Another option, which is probably the least palatable option, is to simply throw out the data and start over. This can be a viable choice for new data which can be easily and cost effectively regenerated.
Planting your tree
Whatever option you choose, the first thing after reporting your case to the FBI/USSS is to create a backup plan. Backups come in many varieties, sizes and pricing options. You should evaluate what would work best for your organization based on size of the data being backed up, the sensitivity of the data and its value to your organization. You'll notice I specifically excluded pricing as a consideration. Pricing could very well be the reason you're in this position! That said, you don't have to sell the farm to buy a backup solution.
A very simple, first –tier, low tech solution is to back up your data to external drives using simple copy commands or software. This is the least cost option, but it is resource intensive, failures aren't always evident and is difficult to maintain. If you choose this option, make sure you make multiple backup copies because external hard drives, especially if they are consumer models, do not hold up well to constant operations. To avoid a recurrence of ransomware, keep these copies offline when not in use.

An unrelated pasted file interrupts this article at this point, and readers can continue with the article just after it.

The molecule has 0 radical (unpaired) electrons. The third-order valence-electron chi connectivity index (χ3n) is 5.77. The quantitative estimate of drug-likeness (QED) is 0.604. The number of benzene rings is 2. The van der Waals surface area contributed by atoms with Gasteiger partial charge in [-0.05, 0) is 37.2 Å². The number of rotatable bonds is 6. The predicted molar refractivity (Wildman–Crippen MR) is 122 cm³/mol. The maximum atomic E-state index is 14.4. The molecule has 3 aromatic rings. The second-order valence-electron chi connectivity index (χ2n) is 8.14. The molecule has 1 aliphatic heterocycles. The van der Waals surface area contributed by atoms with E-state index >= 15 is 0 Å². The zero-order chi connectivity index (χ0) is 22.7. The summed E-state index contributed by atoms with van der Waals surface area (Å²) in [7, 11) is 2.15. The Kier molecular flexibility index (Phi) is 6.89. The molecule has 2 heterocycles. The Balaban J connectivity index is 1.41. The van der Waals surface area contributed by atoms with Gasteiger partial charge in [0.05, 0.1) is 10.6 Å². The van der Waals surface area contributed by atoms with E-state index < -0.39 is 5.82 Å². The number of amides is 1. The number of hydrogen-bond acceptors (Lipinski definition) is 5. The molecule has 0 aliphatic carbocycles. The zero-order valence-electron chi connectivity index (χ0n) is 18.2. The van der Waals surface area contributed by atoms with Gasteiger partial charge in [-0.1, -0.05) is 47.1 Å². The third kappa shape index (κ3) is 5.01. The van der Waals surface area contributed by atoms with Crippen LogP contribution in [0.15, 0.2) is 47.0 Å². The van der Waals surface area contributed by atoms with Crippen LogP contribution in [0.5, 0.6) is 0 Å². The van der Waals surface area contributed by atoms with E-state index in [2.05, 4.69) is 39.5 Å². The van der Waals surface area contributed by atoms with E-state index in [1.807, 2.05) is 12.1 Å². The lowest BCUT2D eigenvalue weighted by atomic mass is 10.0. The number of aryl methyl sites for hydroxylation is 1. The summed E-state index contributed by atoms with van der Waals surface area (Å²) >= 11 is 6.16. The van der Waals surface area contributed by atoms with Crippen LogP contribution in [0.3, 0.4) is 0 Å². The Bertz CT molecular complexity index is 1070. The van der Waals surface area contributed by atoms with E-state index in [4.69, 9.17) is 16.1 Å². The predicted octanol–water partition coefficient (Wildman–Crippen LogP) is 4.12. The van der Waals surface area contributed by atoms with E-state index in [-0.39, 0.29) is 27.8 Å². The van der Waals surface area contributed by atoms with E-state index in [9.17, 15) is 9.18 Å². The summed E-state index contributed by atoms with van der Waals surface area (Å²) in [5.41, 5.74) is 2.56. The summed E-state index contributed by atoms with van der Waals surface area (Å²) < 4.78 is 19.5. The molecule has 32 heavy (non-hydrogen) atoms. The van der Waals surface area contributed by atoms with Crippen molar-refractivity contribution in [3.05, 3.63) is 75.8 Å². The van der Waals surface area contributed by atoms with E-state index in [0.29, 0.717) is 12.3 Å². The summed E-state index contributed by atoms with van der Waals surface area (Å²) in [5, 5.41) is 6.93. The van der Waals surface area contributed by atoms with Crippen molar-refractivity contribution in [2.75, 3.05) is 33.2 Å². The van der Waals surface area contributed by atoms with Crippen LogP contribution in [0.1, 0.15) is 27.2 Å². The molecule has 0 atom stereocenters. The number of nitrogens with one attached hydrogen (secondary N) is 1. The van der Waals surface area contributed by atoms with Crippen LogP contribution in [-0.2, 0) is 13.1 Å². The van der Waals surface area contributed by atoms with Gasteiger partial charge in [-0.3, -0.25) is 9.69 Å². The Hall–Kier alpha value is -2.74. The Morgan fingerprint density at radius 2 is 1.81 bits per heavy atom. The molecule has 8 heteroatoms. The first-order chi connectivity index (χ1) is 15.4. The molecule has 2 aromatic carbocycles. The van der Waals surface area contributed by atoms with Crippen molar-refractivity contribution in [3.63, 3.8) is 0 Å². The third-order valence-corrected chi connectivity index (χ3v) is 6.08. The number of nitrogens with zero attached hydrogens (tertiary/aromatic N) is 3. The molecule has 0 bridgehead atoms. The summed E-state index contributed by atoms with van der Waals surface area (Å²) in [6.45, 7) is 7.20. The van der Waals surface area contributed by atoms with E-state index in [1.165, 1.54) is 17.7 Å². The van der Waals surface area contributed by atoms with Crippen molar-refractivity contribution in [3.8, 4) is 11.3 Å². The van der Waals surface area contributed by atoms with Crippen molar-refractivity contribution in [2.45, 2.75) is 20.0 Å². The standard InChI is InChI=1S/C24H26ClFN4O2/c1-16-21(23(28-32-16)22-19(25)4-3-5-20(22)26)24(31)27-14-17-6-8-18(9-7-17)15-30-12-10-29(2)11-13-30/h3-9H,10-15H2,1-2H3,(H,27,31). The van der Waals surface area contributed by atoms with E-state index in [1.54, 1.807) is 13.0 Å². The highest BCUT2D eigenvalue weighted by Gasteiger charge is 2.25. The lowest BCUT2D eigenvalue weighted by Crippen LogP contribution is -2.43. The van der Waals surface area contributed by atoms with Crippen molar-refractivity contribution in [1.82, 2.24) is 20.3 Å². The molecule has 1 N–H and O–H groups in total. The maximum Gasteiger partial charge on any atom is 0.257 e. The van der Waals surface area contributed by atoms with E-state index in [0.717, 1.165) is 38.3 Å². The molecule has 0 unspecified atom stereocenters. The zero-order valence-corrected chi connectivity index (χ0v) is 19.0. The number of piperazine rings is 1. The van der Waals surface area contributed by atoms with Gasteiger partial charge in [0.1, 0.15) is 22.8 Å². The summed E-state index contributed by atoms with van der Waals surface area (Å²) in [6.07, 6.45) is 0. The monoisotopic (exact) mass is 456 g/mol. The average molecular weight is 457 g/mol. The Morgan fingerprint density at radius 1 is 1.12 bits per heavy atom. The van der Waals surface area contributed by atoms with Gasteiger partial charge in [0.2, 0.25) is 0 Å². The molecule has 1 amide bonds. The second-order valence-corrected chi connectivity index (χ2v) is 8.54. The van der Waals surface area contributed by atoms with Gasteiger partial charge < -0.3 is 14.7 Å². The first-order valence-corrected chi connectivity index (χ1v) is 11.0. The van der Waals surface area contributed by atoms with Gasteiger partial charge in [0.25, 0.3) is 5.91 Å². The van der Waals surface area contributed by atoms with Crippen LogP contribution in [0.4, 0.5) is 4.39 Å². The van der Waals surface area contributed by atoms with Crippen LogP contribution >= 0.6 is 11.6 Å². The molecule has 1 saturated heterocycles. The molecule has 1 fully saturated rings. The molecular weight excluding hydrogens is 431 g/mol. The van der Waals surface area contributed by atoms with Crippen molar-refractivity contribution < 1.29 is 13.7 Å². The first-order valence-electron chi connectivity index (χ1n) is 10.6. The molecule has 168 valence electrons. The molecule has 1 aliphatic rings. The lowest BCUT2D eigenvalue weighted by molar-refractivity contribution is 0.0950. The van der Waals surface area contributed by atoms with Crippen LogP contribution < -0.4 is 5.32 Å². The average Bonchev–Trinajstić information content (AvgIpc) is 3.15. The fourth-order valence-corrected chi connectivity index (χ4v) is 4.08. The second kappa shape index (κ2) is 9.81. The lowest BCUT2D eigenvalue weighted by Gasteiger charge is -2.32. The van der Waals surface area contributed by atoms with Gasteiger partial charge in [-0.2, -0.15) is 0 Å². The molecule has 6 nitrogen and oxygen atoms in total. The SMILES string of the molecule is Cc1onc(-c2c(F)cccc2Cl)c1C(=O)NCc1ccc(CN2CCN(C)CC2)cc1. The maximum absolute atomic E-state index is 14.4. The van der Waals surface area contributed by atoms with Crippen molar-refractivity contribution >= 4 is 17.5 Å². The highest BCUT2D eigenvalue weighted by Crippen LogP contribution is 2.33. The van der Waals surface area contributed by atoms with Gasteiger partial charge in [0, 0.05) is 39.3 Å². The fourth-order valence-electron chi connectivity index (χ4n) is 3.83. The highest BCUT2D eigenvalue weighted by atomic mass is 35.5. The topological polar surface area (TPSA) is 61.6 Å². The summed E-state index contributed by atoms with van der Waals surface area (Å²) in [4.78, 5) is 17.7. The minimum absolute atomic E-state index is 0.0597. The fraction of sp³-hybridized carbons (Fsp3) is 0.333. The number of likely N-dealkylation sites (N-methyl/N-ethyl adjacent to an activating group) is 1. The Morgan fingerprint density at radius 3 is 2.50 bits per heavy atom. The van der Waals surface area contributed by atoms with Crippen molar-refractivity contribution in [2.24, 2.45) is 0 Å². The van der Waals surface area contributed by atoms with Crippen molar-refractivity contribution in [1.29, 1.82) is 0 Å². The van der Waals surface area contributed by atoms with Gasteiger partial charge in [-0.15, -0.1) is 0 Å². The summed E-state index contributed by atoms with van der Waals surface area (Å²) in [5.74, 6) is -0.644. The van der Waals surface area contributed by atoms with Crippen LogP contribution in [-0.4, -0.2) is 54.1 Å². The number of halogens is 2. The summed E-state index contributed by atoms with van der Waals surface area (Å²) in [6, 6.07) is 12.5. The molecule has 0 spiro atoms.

This solution really is a stop-gap solution until you can get into a better one. Simple software here can include open source solutions such as Amanda, Bareos and Fbackup. Use these tools with discretion, as many do not have support options. Most operating systems come with basic backup tools that can also be used, such as Windows XCOPY or Linux cp –r.